Making Time for Me – Adding Spoons to the Drawer

I always start with the best of intentions when it comes to my writing projects, but we know the road to hell is paved with those right?

The problem is, I take the wind from my own sails with all my self doubt, procrastination and anxiety. I’ve always been an anxious person since I was a child and life’s cruel twists and turns have seen to it that anxiety and self doubt have become permanent fixtures in my life.

So I set my sights on a number of projects and then with real life dipping, or often sledgehammering it’s way in, I become overwhelmed and nothing gets done.

A few years ago a good friend taught me about “Spoon Theory.” A theory created by Christine Miserandino who was suffering from an auto-immune disorder, but it can equally be applied to mental health, Basically we start our day with a certain number of spoons and if we aren’t in the right headspace, we could end up using our daily allotment of spoons by midday. This means borrowing from tomorrow, draining us even further and faster the next day.

Most of my “spoons” are not used on creativity sadly. Mine are used on worrying about everything from my health to that of my family, job insecurities, finances, world events. The same as everyone you might think? No, not even close. I tend to think everything is life threatening, catastrophic and we are all doomed and all doomed right now. Not all the time, but enough for it to have a huge impact on my creative flow by using up all my energy and leaving me emotionally drained.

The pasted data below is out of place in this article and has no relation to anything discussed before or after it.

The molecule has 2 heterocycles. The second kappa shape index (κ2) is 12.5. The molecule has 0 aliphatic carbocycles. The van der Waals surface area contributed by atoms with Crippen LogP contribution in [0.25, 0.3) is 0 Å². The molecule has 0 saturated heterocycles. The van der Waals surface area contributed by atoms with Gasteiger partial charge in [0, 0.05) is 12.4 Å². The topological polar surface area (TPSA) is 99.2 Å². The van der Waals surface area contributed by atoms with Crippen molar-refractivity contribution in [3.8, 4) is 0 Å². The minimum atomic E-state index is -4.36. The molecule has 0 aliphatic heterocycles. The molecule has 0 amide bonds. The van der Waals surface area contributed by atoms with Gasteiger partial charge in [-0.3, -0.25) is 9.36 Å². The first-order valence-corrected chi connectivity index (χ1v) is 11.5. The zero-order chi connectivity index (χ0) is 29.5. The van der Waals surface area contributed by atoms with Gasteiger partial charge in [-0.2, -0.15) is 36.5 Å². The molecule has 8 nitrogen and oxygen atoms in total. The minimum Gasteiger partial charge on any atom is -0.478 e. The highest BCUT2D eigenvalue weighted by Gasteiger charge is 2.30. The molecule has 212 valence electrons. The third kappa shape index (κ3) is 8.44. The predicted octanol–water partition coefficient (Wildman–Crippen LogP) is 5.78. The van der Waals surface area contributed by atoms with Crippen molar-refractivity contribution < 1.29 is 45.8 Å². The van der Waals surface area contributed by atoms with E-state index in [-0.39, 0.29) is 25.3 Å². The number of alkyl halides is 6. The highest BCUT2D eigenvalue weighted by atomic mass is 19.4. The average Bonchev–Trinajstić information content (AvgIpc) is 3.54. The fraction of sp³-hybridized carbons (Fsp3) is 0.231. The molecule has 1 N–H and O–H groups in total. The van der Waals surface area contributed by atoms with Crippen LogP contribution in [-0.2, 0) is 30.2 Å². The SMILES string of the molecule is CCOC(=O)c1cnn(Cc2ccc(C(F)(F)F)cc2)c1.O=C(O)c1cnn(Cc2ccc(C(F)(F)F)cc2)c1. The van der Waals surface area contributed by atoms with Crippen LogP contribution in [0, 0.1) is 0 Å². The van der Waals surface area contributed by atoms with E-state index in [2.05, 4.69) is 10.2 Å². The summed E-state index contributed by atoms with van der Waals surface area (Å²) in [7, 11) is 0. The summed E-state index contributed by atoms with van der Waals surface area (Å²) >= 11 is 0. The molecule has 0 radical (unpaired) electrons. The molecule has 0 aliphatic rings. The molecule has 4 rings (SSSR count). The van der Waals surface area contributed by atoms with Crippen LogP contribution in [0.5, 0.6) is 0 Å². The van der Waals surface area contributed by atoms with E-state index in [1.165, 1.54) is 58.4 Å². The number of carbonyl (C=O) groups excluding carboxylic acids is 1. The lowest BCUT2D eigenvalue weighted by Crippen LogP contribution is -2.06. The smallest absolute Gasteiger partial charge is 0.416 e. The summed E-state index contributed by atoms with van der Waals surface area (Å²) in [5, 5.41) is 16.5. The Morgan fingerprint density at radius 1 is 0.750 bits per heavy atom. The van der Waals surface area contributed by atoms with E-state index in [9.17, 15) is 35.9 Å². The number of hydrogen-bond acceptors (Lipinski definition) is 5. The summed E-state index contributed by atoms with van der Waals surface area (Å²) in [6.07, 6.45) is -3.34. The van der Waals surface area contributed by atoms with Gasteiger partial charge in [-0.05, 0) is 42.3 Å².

I started to steady out quite well, but then COVID hit last March and once again life threw several curve balls at me, from my job to hospitalisation and deaths of loved ones, as well as contracting COVID quite badly myself. As you can imagine this set me back considerably.

Outwardly you would never see this of course. I come across as positive, confident and in control. The epitome of the duck on the water, calm on the surface and peddling like crazy underneath.

So I started to do a bit of research and it would appear that my pre-disposition for worry and thriving on the pressure of deadlines and doing things last minute, is a known pattern of stress addiction for want of a better word, that has been going on for some time.

It’s time to make changes. I’m not getting any younger as they say, and this way of existing is not just debilitating for me, but for my loved ones too who have to live with it first hand,

So the first thing I have started doing is simply not overwhelming my senses. I could be working on the computer, doing one thing on the iPad and checking notifications on my phone, while the TV is on. Not good!